The Association of Bureaux De Change Operators of Nigeria (ABCON) has advised the Central Bank of Nigeria (CBN) to establish a Voluntary Offshore Asset Repatriation Window to allow more foreign capital inflows into the economy.
ABCON President, Alhaji Aminu Gwadabe, who disclosed this yesterday, said the proposed policy measure would be a monetary instrument of the CBN, backed by an Act of the National Assembly for non-disclosure of the sources or basis of proceeds of the funds to be repatriated.
The ABCON boss said there was need for tougher measures to keep the forex market and economy going by the fiscal and monetary authorities at this challenging time triggered by the COVID-19 pandemic. According to him, the proposed window will boost liquidity in the Bureaux De Change (BDC) sub-sector, Investors’ and Exporters’ (I&E) forex window and help the CBN sustain stability of the exchange rate.
Gwadabe explained that the proposed forex window, which differs from the previous Voluntary Offshore Asset Regularization Scheme backed by executive order 008 and tied to taxation, will be an incentive for owners of stashed funds abroad to be given an amnesty to repatriate their foreign cash holding into the window and to be traded at the prevailing rates in those windows. In addition, he canvassed that owners of such funds should be given one year amnesty to participate in the market and should be liable to pay a reduced corporate income tax of 20 per cent. Gwadabe also advised that Naira proceeds from the transactions in that window should be invested in the economy for a maximum of 10 years before it can be allowed to be repatriated back if the need arises.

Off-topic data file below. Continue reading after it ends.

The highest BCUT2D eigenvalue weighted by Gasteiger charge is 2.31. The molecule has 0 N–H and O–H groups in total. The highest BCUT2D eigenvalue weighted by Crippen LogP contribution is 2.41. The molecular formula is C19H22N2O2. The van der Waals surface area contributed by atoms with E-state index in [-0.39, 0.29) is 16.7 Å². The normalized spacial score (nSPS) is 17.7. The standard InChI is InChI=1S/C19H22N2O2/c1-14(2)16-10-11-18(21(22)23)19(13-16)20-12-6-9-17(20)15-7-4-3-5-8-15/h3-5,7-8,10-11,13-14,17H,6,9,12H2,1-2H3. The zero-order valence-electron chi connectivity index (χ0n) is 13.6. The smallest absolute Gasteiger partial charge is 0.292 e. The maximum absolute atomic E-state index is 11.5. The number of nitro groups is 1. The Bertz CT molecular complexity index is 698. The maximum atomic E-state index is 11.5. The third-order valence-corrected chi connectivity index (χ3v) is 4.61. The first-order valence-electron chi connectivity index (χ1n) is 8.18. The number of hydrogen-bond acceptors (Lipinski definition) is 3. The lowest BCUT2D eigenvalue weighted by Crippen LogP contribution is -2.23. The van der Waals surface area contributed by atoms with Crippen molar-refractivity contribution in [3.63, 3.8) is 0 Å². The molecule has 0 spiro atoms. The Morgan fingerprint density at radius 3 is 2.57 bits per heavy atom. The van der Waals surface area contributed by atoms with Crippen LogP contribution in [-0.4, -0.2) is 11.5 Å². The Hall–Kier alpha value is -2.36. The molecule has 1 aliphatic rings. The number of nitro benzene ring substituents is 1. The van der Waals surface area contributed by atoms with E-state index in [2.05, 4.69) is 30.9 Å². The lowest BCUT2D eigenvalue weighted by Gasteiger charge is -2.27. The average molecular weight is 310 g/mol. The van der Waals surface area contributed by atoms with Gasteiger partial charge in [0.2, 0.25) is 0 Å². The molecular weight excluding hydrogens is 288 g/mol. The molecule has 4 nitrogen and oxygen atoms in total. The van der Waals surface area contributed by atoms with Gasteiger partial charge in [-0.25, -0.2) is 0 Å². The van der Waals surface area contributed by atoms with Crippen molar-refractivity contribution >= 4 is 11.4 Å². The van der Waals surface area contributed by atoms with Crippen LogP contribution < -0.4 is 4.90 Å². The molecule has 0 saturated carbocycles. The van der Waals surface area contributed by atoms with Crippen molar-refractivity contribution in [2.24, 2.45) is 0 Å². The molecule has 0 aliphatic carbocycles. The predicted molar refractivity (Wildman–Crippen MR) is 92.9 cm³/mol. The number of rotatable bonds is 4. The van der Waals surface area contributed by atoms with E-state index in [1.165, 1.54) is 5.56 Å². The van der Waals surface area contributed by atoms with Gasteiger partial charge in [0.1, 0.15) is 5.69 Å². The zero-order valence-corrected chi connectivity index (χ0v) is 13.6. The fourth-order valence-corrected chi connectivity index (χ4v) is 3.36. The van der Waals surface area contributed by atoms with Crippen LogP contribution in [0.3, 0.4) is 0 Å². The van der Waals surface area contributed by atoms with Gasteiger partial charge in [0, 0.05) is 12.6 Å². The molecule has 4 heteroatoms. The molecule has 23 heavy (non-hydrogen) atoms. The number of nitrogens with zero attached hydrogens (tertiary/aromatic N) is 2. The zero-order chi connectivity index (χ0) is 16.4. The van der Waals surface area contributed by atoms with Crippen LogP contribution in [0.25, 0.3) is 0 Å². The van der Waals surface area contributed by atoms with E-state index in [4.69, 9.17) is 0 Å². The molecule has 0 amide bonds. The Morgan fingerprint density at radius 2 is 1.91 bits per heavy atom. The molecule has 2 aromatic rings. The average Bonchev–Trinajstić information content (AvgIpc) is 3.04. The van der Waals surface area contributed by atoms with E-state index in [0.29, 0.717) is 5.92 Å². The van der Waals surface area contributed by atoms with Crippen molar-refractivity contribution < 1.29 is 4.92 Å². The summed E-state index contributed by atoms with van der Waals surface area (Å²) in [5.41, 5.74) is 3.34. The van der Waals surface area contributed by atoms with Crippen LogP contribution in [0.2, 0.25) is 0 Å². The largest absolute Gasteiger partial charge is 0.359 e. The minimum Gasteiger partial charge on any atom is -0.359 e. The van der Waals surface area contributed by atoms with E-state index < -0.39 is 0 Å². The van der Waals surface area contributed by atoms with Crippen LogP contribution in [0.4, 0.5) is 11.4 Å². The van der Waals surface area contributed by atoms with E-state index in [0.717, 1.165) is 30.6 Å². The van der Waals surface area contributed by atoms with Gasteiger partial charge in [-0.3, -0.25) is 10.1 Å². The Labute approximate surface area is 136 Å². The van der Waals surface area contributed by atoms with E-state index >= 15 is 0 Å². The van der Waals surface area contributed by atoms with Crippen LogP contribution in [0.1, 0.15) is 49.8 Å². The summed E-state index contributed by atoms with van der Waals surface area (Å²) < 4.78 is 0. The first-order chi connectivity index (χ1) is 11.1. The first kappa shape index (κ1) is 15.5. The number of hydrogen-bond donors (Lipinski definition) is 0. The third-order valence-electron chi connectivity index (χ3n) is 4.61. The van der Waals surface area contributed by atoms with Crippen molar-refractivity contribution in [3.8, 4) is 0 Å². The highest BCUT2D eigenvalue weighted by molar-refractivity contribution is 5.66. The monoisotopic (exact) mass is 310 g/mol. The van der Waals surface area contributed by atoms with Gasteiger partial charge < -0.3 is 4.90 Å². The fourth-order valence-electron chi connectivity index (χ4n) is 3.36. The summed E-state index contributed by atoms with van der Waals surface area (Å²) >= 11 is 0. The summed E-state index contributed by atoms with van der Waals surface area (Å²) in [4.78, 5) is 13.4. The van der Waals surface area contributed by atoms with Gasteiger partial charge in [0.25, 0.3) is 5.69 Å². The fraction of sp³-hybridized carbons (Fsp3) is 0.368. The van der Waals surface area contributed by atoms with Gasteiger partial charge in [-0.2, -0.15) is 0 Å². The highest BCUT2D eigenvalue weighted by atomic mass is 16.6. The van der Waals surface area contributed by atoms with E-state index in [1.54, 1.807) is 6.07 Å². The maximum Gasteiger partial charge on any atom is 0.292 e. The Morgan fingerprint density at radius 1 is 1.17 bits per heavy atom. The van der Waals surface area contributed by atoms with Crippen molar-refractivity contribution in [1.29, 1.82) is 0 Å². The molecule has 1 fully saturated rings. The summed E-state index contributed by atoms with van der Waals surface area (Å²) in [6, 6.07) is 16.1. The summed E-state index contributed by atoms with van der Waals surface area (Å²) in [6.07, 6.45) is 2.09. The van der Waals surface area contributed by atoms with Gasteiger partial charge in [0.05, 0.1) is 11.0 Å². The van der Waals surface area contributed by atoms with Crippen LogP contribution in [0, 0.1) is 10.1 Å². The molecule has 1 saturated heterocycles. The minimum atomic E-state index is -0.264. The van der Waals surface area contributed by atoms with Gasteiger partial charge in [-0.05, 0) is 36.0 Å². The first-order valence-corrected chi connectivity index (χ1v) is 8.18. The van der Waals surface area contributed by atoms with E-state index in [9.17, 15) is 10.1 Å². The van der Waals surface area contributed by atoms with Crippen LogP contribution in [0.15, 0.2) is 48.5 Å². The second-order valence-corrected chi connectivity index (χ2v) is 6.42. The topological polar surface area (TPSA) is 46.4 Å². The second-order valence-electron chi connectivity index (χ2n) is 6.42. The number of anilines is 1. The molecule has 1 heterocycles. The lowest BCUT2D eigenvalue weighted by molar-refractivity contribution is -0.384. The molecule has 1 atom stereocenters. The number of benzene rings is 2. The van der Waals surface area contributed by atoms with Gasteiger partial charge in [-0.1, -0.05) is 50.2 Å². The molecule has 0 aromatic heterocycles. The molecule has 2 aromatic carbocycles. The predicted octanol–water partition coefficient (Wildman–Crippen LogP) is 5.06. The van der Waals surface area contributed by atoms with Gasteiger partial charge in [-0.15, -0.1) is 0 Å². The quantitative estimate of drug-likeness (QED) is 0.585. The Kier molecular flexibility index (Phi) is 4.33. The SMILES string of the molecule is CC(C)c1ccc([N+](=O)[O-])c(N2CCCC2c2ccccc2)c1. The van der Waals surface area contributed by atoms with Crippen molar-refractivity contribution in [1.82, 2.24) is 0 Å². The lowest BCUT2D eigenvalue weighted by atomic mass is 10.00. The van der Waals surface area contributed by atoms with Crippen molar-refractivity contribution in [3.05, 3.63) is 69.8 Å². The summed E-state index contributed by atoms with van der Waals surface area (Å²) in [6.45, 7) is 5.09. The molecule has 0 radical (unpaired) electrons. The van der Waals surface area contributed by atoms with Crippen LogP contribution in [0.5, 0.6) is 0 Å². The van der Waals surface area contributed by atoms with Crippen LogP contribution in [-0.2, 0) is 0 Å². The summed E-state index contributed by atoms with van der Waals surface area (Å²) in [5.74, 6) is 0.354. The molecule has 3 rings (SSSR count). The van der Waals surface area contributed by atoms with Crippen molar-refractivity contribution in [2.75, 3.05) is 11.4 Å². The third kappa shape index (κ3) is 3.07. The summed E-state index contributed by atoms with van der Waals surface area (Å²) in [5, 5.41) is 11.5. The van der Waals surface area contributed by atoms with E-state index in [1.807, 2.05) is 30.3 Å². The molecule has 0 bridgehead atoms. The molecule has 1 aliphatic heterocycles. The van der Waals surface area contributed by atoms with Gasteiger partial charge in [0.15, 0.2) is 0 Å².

According to him, the window will boost foreign exchange liquidity and stem the volatility in the market. It will also help in diversifying Nigeria’s foreign exchange earnings, support national planning, enhance backward integration and import substitution policies, lead to reduction in the size of black and informal economy, boost sovereign credit ratings, improve living standards for the people and promote good corporate governance.
He said: “Going by the dire consequences of COVID-19 on our economic indicators- decline in oil revenue, low tax to Gross Domestic Product (GDP) ratio, increasing budget deficit, declining fiscal buffers and debt servicing challenges, among others, poor revenue problem and falling oil prices despite OPEC oil supply cut and debt rescheduling, these will trigger other macroeconomic challenges such as high interest rate, low level of investors’ confidence, shrinking Diaspora remittances inflows and increasing livelihood agitations”, the ABCON President stressed.